procurement and sustenance of the drugs impossible.
Meanwhile, several complications of both uterine
choriocarcinoma and its management have been docu-
men ed. Being a highly malignant disease, metastases
may occur in lung, pelvis and vagina. Rare sites include
gastrointestinal tract, spleen, and kidney. The central
nervous system is seldom involved in the absence of
pulmonary metastasis [5]. There are reports describing
Figure 1. Treatment pathway for low-risk gestational tropho-
blastic disease.
Table 1. Charing cross scoring system for gestational trophoblastic disease1.
Charing Cross Scoring Sy stem2
Variable 0 1 2 6
Age, years <39 >39
Antecedent pregnancy Male Abortion or unknownTerm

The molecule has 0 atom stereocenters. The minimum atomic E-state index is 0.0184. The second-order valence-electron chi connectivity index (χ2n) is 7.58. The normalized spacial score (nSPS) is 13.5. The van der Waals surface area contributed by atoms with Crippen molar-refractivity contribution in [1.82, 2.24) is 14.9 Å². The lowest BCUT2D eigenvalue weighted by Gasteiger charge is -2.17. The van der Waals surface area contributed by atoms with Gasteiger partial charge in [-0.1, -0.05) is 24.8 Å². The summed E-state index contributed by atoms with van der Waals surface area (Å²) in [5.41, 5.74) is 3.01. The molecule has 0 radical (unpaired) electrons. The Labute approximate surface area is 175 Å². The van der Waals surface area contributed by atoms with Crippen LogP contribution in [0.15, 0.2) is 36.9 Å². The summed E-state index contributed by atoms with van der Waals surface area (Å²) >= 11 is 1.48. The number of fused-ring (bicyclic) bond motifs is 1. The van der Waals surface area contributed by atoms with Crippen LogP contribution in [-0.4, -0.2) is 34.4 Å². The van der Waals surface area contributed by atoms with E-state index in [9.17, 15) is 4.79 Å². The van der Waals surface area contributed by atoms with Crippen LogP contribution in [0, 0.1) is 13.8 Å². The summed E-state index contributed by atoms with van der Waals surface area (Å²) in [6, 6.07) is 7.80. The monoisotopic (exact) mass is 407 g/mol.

(end of antecedent pregnancy to start treatment), months<4 4 - 7 6 - 12 >12
hCG, IU/L 103 - 104 <103 104 - 105 105
ABO (male x female) A × O B × A/O
O × A AB × A/O
O/A X unknown
No. of metastases 0 1 - 4 4 - 8 >8
Site of metastases Nil or lungs or vaginaSpleen, kidney GI tract CNS, liver
Largest tumor mass, cm <3 3 - 5 >5
Previous chem otherapy Nil Nil Single agent Two or more drugs
1Low risk, 0 to 8; high risk, >8. 2The patient’s Charing Cros s score is calcul ated at the start of treatment. All p atients are asses sed with clinical history, serum
hCG, chest radiograph, and uterine ultrasound. If there is evidence of metastatic disease on radiograph, computed tomographic scan of the chest, abdomen and
pelvis and a cranial magnetic imaging scan are obtained. The largest tumor mass measurement usually derives from the uterine ultrasound scan.
Table 2. Dactinomycin and EMA/CO chemotherapy regimens.
Regimen Dosage
Dactinomycin 0.5 mg IV daily × 5 Repeated every 2 weeks
EMA/CO EMA Day 1 Dactinomycin 0.5 mg IV bolus Etoposide 100 mg/m2 over 30 mi nut es
Methotrexate 300 mg/m2 over 12 hours